Jessie on financial journalism.
Heavy handed and amateurish performance by the ‘journalists’ was the name of the game in this interview which CNBC conducted with former TARP inspector general Neil Barofsky.
I think Barofsky was taken aback and kept off balance for much of the interview, and did not present some of the alternatives to TARP that could have been discussed in a more intelligent and less adversarial venue. I would have thought a former federal prosecutor would have been tougher, but I think he came in expecting a rational discussion and not a tag team group takedown.
This performance represents the level of journalistic quality and objectivity of its parent NBC, which is one of the corporate arms of General Electric. And such a disregard for any pretense to journalistic principles is no longer the exception.
Maybe I am missing something but it seems astonishing that a major financial network can feature a stock advisor who bragged on tape about how he used reporters for planting stories favorable to his market manipulation to cheat the public when he ran a hedge fund, and apparently sees nothing wrong with it, up to and including breaking the law.
How cynical can a people get?
Simply the world’s best hedge fund manager, Mr Dalio. From the Economist.
“THE most beautiful deleveraging yet seen” is how Ray Dalio describes what is now going on in America’s economy. As America has gone through the necessary process of reducing its debt-to-income ratio since the financial crash of 2008, he reckons its policymakers have done well in mixing painful stuff like debt restructuring with injections of cash to keep demand growing. Europe’s deleveraging, by contrast, is “ugly”.
Mr Dalio’s views are taken seriously. He made a fortune betting before the crash that the world had taken on too much debt and would need to slash it. Last year alone, his Bridgewater Pure Alpha fund earned its investors $13.8 billion, taking its total gains since it opened in 1975 to $35.8 billion, more than any other hedge fund ever, including the previous record-holder, George Soros’s Quantum Endowment Fund. (Full article here).
For more on Dalio, check out the must read article by The New Yorker from last year, as well as Dalio’s priciples. Link here.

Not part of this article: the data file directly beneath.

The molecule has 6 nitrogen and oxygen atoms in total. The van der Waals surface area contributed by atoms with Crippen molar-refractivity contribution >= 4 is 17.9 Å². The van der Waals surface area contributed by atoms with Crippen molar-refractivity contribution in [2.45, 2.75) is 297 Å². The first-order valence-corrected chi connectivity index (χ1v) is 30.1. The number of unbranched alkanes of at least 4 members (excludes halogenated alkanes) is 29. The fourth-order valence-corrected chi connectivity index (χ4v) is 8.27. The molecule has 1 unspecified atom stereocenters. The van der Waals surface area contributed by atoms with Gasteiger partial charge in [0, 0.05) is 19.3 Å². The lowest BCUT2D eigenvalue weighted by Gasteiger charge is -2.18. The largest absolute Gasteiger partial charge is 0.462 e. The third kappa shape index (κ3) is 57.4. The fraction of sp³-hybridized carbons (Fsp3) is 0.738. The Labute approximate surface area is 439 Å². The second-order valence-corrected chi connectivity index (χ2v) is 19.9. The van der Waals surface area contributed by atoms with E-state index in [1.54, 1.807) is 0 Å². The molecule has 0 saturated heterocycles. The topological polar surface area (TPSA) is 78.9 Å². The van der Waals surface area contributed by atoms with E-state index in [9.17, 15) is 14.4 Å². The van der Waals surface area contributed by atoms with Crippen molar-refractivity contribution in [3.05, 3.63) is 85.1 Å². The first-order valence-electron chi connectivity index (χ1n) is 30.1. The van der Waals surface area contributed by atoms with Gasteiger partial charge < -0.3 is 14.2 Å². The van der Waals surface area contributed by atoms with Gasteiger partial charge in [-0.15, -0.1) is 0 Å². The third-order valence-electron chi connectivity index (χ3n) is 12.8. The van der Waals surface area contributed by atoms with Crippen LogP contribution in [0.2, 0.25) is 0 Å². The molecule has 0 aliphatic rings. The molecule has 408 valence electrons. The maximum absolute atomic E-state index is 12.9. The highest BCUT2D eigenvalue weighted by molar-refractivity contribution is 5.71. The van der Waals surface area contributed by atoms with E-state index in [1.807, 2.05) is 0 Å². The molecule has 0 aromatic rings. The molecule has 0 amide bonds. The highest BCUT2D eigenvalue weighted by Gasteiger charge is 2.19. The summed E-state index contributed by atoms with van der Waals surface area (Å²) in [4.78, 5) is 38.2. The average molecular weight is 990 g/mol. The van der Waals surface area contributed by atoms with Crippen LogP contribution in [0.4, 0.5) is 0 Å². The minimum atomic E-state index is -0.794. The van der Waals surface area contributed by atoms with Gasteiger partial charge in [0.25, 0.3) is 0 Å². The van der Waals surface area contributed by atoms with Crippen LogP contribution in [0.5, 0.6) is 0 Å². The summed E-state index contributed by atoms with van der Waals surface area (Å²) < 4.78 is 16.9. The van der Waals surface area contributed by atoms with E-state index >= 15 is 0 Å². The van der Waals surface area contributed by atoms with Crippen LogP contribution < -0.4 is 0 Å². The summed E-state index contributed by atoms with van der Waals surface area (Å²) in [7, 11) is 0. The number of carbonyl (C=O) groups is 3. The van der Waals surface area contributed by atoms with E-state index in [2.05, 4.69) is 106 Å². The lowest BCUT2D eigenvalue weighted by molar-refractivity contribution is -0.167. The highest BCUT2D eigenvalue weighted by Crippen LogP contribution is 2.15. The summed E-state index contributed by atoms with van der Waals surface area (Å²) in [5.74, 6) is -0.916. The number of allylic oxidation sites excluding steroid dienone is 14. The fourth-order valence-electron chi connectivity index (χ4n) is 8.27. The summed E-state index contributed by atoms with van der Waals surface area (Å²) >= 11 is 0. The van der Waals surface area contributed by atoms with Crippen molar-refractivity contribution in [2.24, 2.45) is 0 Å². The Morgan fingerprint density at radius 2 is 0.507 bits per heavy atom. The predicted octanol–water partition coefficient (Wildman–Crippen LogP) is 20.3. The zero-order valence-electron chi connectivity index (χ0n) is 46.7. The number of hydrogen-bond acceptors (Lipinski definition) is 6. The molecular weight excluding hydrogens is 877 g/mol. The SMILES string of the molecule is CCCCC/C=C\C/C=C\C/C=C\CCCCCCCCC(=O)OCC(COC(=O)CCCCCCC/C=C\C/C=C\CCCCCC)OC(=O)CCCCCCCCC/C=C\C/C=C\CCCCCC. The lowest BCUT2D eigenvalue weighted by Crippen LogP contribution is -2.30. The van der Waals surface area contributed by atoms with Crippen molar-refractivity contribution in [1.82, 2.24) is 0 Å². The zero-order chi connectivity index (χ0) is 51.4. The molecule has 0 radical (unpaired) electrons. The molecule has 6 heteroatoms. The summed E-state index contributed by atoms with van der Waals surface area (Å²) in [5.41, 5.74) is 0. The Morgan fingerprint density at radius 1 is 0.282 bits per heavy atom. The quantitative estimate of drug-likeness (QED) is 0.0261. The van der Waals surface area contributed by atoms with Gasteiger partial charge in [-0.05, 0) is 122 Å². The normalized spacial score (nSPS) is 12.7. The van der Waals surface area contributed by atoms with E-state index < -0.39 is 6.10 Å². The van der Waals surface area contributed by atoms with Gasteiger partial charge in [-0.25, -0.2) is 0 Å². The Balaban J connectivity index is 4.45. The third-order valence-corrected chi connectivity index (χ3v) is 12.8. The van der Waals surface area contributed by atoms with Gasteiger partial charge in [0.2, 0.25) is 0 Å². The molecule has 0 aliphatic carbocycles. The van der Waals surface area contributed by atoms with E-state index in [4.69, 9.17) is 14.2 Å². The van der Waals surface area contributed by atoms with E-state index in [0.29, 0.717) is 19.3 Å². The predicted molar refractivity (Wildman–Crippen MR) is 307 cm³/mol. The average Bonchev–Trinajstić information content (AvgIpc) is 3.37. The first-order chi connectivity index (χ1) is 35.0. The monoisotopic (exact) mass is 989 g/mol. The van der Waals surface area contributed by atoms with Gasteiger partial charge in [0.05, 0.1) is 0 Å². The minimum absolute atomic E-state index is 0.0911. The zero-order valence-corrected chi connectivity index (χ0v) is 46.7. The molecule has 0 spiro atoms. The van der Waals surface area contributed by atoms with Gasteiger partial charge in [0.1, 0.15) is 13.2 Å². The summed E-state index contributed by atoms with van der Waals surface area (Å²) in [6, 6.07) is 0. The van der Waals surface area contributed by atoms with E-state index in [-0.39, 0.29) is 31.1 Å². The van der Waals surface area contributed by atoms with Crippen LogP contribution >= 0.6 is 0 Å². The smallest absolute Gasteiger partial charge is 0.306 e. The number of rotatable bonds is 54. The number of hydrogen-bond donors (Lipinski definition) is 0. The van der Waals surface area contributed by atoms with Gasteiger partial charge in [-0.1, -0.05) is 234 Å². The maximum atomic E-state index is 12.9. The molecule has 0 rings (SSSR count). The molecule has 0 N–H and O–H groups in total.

Last year we saw low volatility, high volatility, greed and fear play out. With the average hedge fund down in 2011, there were some exceptional value makers. Forbes reports;
For most hedge fund managers, 2011 was a year to forget. The average hedge fund fell by 5% even as the U.S. stock market eked out a tiny gain. Big shot investors like billionaire John Paulson were humbled and lost massive amounts of money. Yet even in a down year, arguably its worst ever, the hedge fund industry demonstrated its unmatched ability to make people rich.
No hedge fund titan made more in 2011 than Raymond Dalio. The founder of Bridgewater Associates, the world’s biggest hedge fund firm, made an estimated $3 billion in 2011 as his funds produced net returns in the 20% range. As a result, Dalio tops Forbes’ list of the 40 highest-earning hedge fund managers of 2011. Full article here.
Dalio does it again by earning 13.8 Billion USD for his clients last year. Simply, the best.
Below is a list of how much money clients have made investing in top hedge funds since inception. The data are provided by LCH Investments NV.
Hedge Fund Net Gains Year Founded Bridgewater Pure Alpha $35.8 Billion 1975 Quantum Endowment Fund $31.2 Billion 1973 Paulson & Co. $22.6 Billion 1994 Baupost $16 Billion 1983 Brevan Howard $15.7 Billion 2003 Appaloosa $13.7 Billion 1993 Caxton Global $13.1 Billion 1983 Moore Capital $12.7 Billion 1990 Farallon $12.2 Billion 1987 SAC $12.2 Billion 1992
Full Bloomberg article here.